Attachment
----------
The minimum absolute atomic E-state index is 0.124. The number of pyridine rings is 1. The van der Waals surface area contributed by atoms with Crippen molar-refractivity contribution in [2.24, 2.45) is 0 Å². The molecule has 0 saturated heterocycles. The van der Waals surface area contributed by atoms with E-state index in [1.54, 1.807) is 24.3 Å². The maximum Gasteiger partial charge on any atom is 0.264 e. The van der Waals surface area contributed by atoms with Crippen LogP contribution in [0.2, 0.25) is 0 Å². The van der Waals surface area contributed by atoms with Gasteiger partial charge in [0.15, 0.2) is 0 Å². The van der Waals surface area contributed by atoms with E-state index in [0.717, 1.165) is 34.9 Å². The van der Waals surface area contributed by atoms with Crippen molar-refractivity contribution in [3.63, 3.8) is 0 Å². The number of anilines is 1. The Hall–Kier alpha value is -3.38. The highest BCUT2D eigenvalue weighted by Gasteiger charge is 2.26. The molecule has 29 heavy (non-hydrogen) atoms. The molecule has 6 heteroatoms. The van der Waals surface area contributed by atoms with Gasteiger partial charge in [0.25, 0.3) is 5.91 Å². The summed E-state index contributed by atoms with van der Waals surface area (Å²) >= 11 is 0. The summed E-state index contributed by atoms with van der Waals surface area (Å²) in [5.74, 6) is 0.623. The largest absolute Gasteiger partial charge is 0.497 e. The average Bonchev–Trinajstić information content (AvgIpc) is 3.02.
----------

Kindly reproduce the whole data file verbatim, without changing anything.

The minimum absolute atomic E-state index is 0.124. The number of pyridine rings is 1. The van der Waals surface area contributed by atoms with Crippen molar-refractivity contribution in [2.24, 2.45) is 0 Å². The molecule has 0 saturated heterocycles. The van der Waals surface area contributed by atoms with E-state index in [1.54, 1.807) is 24.3 Å². The maximum Gasteiger partial charge on any atom is 0.264 e. The van der Waals surface area contributed by atoms with Crippen LogP contribution in [0.2, 0.25) is 0 Å². The van der Waals surface area contributed by atoms with Gasteiger partial charge in [0.15, 0.2) is 0 Å². The van der Waals surface area contributed by atoms with E-state index in [0.717, 1.165) is 34.9 Å². The van der Waals surface area contributed by atoms with Crippen molar-refractivity contribution in [3.63, 3.8) is 0 Å². The number of anilines is 1. The Hall–Kier alpha value is -3.38. The highest BCUT2D eigenvalue weighted by Gasteiger charge is 2.26. The molecule has 29 heavy (non-hydrogen) atoms. The molecule has 6 heteroatoms. The van der Waals surface area contributed by atoms with Gasteiger partial charge in [0.25, 0.3) is 5.91 Å². The summed E-state index contributed by atoms with van der Waals surface area (Å²) >= 11 is 0. The summed E-state index contributed by atoms with van der Waals surface area (Å²) in [5.74, 6) is 0.623. The largest absolute Gasteiger partial charge is 0.497 e. The average Bonchev–Trinajstić information content (AvgIpc) is 3.02.